The level of online abuse politicians face is keeping some women from running for public office, Union Wales said. Women are battling with sexist comments and insults which have become too commonplace.
MP candidate Ms. Owen expressed shock at the trolling she had been subjected on Facebook and Twitter to since standing for election to become an MP.
It comes six months after Plaid Cymru leader Leanne Wood alleged that she suffered vile abuse targeted at her on Twitter. One man was jailed for tweeting her and making reference to rape while another was a community sentence for saying someone should shoot her. The attack on them and women in politics, in general, has prompted Unison Wales - the public services union with predominantly female members to which Ms. Owen and Leanne Wood, to seriously consider training for members on how to deal with online trolling.
"It's becoming a massive issue - it's sexism, bullying, people being judged on their appearance... and people shouldn't have to put up with it just because they are in a prominent position," said Jenny Griffin, who runs Unison's cyber bullying course. "It's definitely putting women off standing for these roles, particularly, women with kids, as they don't want to put their family through it as the people around you often get targeted too."
Online Trolling - 'Homophobic comments'
"It's undoubtedly got worse in the last two to three years. I get it daily - lots of swear words, homophobic comments, and downright lies. People write anonymously on social media things they wouldn't dream of writing in a letter or saying to your face."
"I'm absolutely certain it puts a lot of women off, particularly those with children. I know lots of people who have thought about going into politics and have decided they simply don't want to put themselves up for it - you get this endless barrage."
"I have been speaking to female politicians across all party lines and this is an issue, although I'd say it seems to affect younger women more," she said. "I believe social media platforms should be doing more to tackle this. They have a responsibility and I feel they are lacking in answerability."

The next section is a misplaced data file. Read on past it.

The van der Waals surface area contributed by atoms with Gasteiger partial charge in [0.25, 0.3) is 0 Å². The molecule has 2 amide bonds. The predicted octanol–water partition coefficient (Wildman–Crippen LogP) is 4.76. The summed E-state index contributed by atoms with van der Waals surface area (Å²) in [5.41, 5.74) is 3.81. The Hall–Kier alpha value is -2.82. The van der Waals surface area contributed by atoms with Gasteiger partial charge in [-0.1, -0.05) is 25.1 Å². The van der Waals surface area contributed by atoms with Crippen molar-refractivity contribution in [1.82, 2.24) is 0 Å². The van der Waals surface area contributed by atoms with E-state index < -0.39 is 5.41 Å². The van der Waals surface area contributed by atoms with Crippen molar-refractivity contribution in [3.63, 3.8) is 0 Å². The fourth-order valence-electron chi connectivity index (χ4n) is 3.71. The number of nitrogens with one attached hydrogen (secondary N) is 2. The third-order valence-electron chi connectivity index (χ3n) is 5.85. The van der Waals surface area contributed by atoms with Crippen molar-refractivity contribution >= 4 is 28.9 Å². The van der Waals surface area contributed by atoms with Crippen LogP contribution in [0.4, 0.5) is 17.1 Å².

Light At The End Of The Tunnel Prof Matthew Williams, from Cardiff University's criminology department, is of the firm belief that the benefits of social media far outweigh the negatives although, political events can often trigger extreme views which may lead to abuse on social media.
"I don't necessarily think problems with social media would put younger people off a career in politics and in many ways it's an advantage for spreading their message," he said. "But you need to be savvy to avoid the dangers and victimisation. If anybody is receiving a torrent of abuse, the first thing they should do is call the police. "If the police don't take action, softer measures can also be used, like blocking people. You can also ask Twitter and Facebook to remove comments."
He continues: "We see spikes, if you look at the data. Events like the general election will see a huge spike in online hate," he added. "We also saw it after the EU referendum, when emotions run high and extreme views are galvanised in certain groups in society." It is an issue that the political parties say they are taking seriously. A Conservative spokesman said: "When online abuse is brought to our attention, we support candidates and MPs in dealing with it. "In serious instances of online abuse we would always recommend reporting it to the police."